FIG. 1 shows an environment in which an embodiment of the invention can be applied. A client system may comprise main unit 110, keyboard 120 and display device 130. (A client system such as a laptop computer may integrate these three components into a single unit.) Embodiments may be able to use auxiliary input devices such as mouse 121, fingerprint reader 122, microphone 123, hand geometry measurement device 124, camera 125 or Global Positioning System (“GPS”) receiver 126, but a minimum embodiment does not require any hardware beyond main unit 110 and keyboard 120.
  • [0017]
    Main unit 110 may be a general-purpose computer, including elements commonly found in such a device: central processing unit (“CPU”) 111, memory 113, mass storage device 115, communication interface 117, and input/output (“I/0”) facilities 119.
  • [0018]
    The client system may be connected to a distributed computer network 140 such as the Internet, a private data network, or a network consisting of public and private segments. The distributed network permits the client to communicate with computers in a server data center 150, where processing for another portion of an embodiment of the invention occurs. The server-side portions of an embodiment may be consolidated on a single computer, or divided among multiple computers 160, 170 and 180 as shown in this figure. Database 190 may contain information used during processing, as described below.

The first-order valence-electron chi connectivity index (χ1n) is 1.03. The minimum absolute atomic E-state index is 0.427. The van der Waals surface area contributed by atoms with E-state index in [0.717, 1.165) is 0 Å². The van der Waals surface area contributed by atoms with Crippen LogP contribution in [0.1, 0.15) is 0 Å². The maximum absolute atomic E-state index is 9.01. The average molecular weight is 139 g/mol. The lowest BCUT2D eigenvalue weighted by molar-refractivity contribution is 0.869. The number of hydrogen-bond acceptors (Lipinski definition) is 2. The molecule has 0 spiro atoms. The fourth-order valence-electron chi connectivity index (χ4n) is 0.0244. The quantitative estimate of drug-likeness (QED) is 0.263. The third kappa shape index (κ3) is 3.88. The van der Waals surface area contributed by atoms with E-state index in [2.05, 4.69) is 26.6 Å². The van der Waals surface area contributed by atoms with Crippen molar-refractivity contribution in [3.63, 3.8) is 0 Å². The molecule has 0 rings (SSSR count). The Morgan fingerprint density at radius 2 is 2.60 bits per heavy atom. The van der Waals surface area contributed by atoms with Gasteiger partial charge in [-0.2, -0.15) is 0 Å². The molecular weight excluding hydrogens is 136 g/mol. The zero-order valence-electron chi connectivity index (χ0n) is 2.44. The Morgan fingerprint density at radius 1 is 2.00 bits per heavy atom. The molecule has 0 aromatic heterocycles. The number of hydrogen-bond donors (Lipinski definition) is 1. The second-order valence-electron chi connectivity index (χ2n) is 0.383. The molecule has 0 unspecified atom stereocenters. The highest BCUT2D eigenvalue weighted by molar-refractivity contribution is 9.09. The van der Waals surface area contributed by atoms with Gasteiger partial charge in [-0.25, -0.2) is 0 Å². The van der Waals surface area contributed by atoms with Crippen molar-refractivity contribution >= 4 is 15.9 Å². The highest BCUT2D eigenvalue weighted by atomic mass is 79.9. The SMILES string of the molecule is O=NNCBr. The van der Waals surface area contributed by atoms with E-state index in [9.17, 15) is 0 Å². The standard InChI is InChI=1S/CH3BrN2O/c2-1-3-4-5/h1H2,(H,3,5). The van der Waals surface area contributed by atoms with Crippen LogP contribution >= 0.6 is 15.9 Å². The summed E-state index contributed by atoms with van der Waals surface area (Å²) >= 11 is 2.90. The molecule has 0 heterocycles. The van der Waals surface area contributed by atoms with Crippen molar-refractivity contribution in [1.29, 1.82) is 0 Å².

• [0019]
    FIG. 2 shows an overview of operations of cooperating portions of an embodiment of the invention. The client-side portion of an embodiment collects biometric data of a user of the client system (210). This data may be traditional biometrics such as fingerprints, iris or retina images, voice recordings, or finger length measurements. However, in a distributed environment, contemporary client systems often will not have the special hardware necessary to collect such data. Therefore, one embodiment collects behavioral biometric measurements such as keystroke timing or keypad press rhythms. (These measures are called “behavioral” because they relate to the user's actions over time, rather than the user's relatively static physical characteristics.) Since keyboards and keypads are almost universally available on client systems, collecting keystroke or keypad timing information can bring the improved identification capability of biometrics to a broad range of clients, from ordinary computers to cellular telephones. Even kiosk-type computers and personal digital assistants with touch screens instead of keyboards can collect behavioral biometrics. Embodiments of the invention can use any sort of biometric data that can be collected at the client.